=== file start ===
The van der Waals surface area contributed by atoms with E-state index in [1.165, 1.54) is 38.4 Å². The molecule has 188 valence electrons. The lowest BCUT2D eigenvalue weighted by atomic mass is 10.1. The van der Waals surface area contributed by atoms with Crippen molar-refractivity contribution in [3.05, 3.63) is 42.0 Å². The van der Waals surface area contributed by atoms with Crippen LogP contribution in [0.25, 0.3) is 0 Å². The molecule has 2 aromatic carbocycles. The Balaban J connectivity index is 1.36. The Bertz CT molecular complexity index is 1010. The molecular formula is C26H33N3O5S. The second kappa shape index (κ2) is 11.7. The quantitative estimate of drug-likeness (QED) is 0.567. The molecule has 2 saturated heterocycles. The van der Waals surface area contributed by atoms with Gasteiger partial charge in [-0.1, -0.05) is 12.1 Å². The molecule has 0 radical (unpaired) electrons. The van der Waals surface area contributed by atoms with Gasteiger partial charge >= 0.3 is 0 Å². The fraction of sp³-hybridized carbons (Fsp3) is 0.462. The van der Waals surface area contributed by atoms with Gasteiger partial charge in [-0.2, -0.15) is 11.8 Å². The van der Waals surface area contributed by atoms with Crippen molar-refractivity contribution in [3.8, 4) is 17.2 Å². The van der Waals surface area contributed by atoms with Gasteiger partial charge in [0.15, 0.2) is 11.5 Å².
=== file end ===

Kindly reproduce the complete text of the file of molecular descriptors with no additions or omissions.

The van der Waals surface area contributed by atoms with E-state index in [1.165, 1.54) is 38.4 Å². The molecule has 188 valence electrons. The lowest BCUT2D eigenvalue weighted by atomic mass is 10.1. The van der Waals surface area contributed by atoms with Crippen molar-refractivity contribution in [3.05, 3.63) is 42.0 Å². The van der Waals surface area contributed by atoms with Crippen LogP contribution in [0.25, 0.3) is 0 Å². The molecule has 2 aromatic carbocycles. The Balaban J connectivity index is 1.36. The Bertz CT molecular complexity index is 1010. The molecular formula is C26H33N3O5S. The second kappa shape index (κ2) is 11.7. The quantitative estimate of drug-likeness (QED) is 0.567. The molecule has 2 saturated heterocycles. The van der Waals surface area contributed by atoms with Gasteiger partial charge in [-0.1, -0.05) is 12.1 Å². The molecule has 0 radical (unpaired) electrons. The van der Waals surface area contributed by atoms with Gasteiger partial charge >= 0.3 is 0 Å². The fraction of sp³-hybridized carbons (Fsp3) is 0.462. The van der Waals surface area contributed by atoms with Gasteiger partial charge in [-0.2, -0.15) is 11.8 Å². The van der Waals surface area contributed by atoms with Crippen molar-refractivity contribution in [3.8, 4) is 17.2 Å². The van der Waals surface area contributed by atoms with Gasteiger partial charge in [0.15, 0.2) is 11.5 Å².